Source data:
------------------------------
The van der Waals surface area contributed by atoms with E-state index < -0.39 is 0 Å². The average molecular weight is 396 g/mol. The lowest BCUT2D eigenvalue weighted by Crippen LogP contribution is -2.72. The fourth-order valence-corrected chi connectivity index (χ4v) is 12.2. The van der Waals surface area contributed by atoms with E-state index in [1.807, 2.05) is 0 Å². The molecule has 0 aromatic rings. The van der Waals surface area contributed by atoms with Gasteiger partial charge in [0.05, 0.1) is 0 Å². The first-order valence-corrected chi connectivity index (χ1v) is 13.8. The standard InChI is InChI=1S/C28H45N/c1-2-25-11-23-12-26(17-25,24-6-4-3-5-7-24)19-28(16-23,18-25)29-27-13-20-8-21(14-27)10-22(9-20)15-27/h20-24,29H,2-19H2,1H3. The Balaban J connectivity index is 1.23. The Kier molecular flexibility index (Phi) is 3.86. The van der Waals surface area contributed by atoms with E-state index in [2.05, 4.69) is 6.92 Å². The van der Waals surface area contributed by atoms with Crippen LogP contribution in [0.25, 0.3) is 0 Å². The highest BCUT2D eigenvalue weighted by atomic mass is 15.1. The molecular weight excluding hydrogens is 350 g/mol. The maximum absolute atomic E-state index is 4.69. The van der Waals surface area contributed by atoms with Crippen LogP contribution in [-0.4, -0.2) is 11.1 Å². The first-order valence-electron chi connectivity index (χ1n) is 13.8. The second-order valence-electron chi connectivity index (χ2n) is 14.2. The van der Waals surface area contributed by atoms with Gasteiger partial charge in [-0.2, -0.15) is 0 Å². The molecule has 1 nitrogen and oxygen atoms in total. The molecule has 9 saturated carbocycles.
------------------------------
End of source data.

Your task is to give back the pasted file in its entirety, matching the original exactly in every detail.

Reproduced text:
The van der Waals surface area contributed by atoms with E-state index < -0.39 is 0 Å². The average molecular weight is 396 g/mol. The lowest BCUT2D eigenvalue weighted by Crippen LogP contribution is -2.72. The fourth-order valence-corrected chi connectivity index (χ4v) is 12.2. The van der Waals surface area contributed by atoms with E-state index in [1.807, 2.05) is 0 Å². The molecule has 0 aromatic rings. The van der Waals surface area contributed by atoms with Gasteiger partial charge in [0.05, 0.1) is 0 Å². The first-order valence-corrected chi connectivity index (χ1v) is 13.8. The standard InChI is InChI=1S/C28H45N/c1-2-25-11-23-12-26(17-25,24-6-4-3-5-7-24)19-28(16-23,18-25)29-27-13-20-8-21(14-27)10-22(9-20)15-27/h20-24,29H,2-19H2,1H3. The Balaban J connectivity index is 1.23. The Kier molecular flexibility index (Phi) is 3.86. The van der Waals surface area contributed by atoms with E-state index in [2.05, 4.69) is 6.92 Å². The van der Waals surface area contributed by atoms with Crippen LogP contribution in [0.25, 0.3) is 0 Å². The highest BCUT2D eigenvalue weighted by atomic mass is 15.1. The molecular weight excluding hydrogens is 350 g/mol. The maximum absolute atomic E-state index is 4.69. The van der Waals surface area contributed by atoms with Crippen LogP contribution in [-0.4, -0.2) is 11.1 Å². The first-order valence-electron chi connectivity index (χ1n) is 13.8. The second-order valence-electron chi connectivity index (χ2n) is 14.2. The van der Waals surface area contributed by atoms with Gasteiger partial charge in [-0.2, -0.15) is 0 Å². The molecule has 1 nitrogen and oxygen atoms in total. The molecule has 9 saturated carbocycles.